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COVID-19 'Shining Light On Lack Of Infrastructure' In Navajo Nation

Coronavirus shining light on lack of public health infrastructure, according to Dr. Donald Warne, director of the Indians Into Medicine (INMED) program in North Dakota and member of the Oglala Lakota tribe. "American Indians are dying of neglect."
University of Washington School of Public Health
Dr. Donald Warne said "what we're seeing with COVID-19, it really is shining a light on the lack of public health infrastructure, and social determinants of health and tribal populations."

“I'm sure all of you have seen data from Navajo Nation and they have among the highest rates of infection nationally, and among the highest rates of death as well," said Dr. Donald Warne, director of the Indians Into Medicine (INMED) program in North Dakota and member of the Oglala Lakota tribe. Warne is also one of the 0.3% of physicians in the United States who are Native American. He said there are numerous reasons why the sovereign nations are being hit so hard by the coronavirus, but most stem from a lack of infrastructure.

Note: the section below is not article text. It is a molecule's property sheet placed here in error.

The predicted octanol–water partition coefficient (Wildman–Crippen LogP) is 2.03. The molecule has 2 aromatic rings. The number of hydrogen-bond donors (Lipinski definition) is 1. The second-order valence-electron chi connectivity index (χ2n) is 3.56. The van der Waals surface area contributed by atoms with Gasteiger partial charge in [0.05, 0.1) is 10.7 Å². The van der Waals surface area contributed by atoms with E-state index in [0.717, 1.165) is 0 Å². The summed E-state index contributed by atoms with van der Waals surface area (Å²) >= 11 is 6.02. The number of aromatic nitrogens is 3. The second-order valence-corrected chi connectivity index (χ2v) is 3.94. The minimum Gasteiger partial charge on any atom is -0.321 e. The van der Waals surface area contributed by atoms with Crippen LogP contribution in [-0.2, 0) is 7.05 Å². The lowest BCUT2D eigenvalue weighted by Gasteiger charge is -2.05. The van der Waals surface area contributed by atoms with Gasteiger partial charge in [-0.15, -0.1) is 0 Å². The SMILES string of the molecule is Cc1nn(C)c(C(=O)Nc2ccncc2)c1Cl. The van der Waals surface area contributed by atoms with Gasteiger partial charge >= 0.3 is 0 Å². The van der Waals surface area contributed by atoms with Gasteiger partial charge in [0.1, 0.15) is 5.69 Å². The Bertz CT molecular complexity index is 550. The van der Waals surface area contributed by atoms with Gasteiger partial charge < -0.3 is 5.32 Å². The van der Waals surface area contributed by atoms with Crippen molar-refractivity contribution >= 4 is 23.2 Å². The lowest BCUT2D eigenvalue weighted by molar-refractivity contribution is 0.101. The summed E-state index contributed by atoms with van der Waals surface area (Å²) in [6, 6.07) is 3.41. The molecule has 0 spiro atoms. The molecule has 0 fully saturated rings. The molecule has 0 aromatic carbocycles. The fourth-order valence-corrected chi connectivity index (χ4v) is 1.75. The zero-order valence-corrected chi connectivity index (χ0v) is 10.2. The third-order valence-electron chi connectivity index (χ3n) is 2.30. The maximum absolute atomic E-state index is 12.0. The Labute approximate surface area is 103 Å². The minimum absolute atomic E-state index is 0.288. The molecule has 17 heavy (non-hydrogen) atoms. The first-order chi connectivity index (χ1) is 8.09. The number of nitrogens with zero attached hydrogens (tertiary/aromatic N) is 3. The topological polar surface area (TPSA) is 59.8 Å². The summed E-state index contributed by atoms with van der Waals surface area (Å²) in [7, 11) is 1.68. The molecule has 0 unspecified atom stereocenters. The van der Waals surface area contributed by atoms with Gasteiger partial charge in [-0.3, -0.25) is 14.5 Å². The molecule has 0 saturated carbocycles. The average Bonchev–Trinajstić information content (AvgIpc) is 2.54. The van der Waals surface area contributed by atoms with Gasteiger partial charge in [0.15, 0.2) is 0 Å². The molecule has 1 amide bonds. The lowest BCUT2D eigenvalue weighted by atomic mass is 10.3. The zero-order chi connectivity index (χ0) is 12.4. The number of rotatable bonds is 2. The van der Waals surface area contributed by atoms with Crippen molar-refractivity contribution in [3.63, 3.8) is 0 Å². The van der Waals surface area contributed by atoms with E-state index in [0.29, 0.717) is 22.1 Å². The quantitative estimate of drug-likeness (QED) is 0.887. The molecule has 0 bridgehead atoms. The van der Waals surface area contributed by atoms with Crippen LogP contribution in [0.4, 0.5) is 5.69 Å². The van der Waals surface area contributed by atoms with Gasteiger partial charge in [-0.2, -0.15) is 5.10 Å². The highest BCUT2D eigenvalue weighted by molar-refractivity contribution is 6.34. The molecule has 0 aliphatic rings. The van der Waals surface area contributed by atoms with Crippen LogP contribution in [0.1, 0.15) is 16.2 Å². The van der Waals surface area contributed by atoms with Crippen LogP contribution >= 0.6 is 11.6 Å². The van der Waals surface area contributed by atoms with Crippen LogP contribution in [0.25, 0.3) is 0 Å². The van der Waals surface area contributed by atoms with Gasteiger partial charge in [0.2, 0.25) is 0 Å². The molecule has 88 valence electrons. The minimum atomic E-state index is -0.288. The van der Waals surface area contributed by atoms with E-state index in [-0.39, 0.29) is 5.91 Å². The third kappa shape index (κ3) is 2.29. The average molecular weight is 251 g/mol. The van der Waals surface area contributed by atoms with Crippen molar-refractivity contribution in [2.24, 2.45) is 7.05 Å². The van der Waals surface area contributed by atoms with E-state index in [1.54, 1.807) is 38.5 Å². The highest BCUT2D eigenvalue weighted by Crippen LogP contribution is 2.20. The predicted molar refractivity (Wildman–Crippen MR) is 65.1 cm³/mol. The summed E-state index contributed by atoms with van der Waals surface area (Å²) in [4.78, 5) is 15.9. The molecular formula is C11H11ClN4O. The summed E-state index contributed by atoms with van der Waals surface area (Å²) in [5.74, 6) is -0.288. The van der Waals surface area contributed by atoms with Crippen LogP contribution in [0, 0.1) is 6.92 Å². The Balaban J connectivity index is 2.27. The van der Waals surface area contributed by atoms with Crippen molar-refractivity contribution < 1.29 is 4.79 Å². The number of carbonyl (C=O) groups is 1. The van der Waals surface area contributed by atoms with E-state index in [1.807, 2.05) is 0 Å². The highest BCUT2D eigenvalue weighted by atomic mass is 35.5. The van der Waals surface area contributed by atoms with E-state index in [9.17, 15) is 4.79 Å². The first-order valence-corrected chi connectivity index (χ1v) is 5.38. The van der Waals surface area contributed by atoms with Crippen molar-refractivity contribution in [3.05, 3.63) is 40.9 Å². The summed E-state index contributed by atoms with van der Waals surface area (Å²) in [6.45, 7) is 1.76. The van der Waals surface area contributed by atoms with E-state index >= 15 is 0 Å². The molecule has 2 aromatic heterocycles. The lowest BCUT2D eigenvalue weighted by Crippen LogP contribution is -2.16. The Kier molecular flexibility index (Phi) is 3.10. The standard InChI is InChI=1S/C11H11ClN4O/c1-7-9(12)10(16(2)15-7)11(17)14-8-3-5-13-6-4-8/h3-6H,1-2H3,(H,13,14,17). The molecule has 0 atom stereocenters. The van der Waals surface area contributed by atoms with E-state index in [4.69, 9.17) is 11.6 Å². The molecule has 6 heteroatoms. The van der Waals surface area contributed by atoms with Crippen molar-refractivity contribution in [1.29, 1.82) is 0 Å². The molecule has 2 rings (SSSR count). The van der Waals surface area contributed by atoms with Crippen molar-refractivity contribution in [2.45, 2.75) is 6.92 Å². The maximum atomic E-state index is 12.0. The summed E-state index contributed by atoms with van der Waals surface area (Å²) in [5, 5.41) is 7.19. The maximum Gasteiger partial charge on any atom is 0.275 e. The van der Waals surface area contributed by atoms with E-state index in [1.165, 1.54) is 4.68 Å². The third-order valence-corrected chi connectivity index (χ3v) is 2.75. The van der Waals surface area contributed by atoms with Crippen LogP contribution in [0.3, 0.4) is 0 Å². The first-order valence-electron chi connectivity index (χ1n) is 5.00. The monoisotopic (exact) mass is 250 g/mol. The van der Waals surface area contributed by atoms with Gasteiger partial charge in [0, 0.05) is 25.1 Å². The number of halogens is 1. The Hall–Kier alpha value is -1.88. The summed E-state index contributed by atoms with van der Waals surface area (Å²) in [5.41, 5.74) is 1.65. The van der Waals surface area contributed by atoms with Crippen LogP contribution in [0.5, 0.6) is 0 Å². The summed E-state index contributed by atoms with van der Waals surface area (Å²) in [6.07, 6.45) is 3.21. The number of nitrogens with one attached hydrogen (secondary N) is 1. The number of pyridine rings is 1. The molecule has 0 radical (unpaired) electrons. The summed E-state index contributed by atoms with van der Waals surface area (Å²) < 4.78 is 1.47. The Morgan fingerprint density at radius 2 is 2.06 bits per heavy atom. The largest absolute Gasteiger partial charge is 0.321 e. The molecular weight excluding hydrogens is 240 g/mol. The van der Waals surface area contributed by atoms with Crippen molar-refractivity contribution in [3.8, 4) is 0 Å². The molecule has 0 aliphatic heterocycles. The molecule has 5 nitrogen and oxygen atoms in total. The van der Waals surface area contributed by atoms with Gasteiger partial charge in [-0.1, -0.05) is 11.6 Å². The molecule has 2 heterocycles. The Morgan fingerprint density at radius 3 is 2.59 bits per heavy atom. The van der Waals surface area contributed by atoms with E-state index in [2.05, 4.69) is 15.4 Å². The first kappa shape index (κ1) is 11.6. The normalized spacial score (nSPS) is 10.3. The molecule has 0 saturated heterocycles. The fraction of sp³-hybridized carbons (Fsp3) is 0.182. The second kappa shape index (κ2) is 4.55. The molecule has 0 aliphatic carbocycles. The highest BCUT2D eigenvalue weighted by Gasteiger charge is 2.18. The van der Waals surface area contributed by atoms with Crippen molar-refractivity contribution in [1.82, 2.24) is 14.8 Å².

“We're seeing a lot of challenges through COVID. But really, what it's doing is shining a bright light, the lack of public health infrastructure. Without adequate infrastructure, it's hard to develop good solutions. We need resources," he said. "American Indians are dying of neglect. We haven't had adequate attention placed on our circumstances, and not adequate resources to address the challenges.”

For example, about 30% of the population in Navajo Nation doesn’t have access to running water, and about as many don’t have electricity in their homes. 

As of Thursday, there were 251 cases and four deaths due to the virus on the Utah sliver of Navajo Nation alone, according to Dustin Jansen, the executive director of the Utah Division of Indian Affairs.

“They are a rural area, and rural areas a lot more social sometimes. And just getting the word out to everyone to be able to self-quarantine and the importance of that can be difficult," Jansen said in a press conference on Thursday. "The infrastructure on a lot of reservations isn't where it's at in most of the state. The access to internet, access to good roads, access to clean water, all those things play an important part in in that question.”

Warne said other health factors that have lead to the overwhelming case load and morbidity rate amongst tribal nations are higher rates of type II diabetes and tobacco use, leaving the population vulnerable to the coronavirus. Generational housing is also prevalent in many of the country’s tribes, with can make social distancing and avoiding groups difficult.